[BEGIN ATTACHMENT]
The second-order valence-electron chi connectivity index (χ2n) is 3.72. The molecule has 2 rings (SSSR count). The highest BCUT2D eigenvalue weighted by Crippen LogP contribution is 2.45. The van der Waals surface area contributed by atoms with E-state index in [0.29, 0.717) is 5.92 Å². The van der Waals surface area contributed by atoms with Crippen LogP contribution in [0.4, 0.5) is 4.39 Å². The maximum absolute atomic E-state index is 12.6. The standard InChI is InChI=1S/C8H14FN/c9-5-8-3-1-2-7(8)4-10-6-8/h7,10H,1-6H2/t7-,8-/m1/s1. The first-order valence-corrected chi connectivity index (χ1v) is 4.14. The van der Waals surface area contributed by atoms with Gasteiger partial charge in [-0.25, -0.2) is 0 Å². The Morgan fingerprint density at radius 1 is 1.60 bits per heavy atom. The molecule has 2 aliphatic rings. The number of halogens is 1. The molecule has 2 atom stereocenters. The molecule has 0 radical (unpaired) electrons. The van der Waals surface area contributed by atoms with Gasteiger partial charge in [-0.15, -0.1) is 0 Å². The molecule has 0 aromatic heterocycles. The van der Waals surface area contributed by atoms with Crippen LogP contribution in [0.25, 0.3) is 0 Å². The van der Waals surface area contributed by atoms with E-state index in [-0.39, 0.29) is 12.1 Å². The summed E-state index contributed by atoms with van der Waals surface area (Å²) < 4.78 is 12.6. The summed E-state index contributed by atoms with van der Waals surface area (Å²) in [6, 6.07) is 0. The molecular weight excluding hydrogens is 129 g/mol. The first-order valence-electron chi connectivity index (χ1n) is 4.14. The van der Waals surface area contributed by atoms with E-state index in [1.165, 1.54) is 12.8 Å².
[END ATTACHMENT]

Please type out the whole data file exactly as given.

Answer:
The second-order valence-electron chi connectivity index (χ2n) is 3.72. The molecule has 2 rings (SSSR count). The highest BCUT2D eigenvalue weighted by Crippen LogP contribution is 2.45. The van der Waals surface area contributed by atoms with E-state index in [0.29, 0.717) is 5.92 Å². The van der Waals surface area contributed by atoms with Crippen LogP contribution in [0.4, 0.5) is 4.39 Å². The maximum absolute atomic E-state index is 12.6. The standard InChI is InChI=1S/C8H14FN/c9-5-8-3-1-2-7(8)4-10-6-8/h7,10H,1-6H2/t7-,8-/m1/s1. The first-order valence-corrected chi connectivity index (χ1v) is 4.14. The van der Waals surface area contributed by atoms with Gasteiger partial charge in [-0.25, -0.2) is 0 Å². The Morgan fingerprint density at radius 1 is 1.60 bits per heavy atom. The molecule has 2 aliphatic rings. The number of halogens is 1. The molecule has 2 atom stereocenters. The molecule has 0 radical (unpaired) electrons. The van der Waals surface area contributed by atoms with Gasteiger partial charge in [-0.15, -0.1) is 0 Å². The molecule has 0 aromatic heterocycles. The van der Waals surface area contributed by atoms with Crippen LogP contribution in [0.25, 0.3) is 0 Å². The van der Waals surface area contributed by atoms with E-state index in [-0.39, 0.29) is 12.1 Å². The summed E-state index contributed by atoms with van der Waals surface area (Å²) < 4.78 is 12.6. The summed E-state index contributed by atoms with van der Waals surface area (Å²) in [6, 6.07) is 0. The molecular weight excluding hydrogens is 129 g/mol. The first-order valence-electron chi connectivity index (χ1n) is 4.14. The van der Waals surface area contributed by atoms with E-state index in [1.165, 1.54) is 12.8 Å².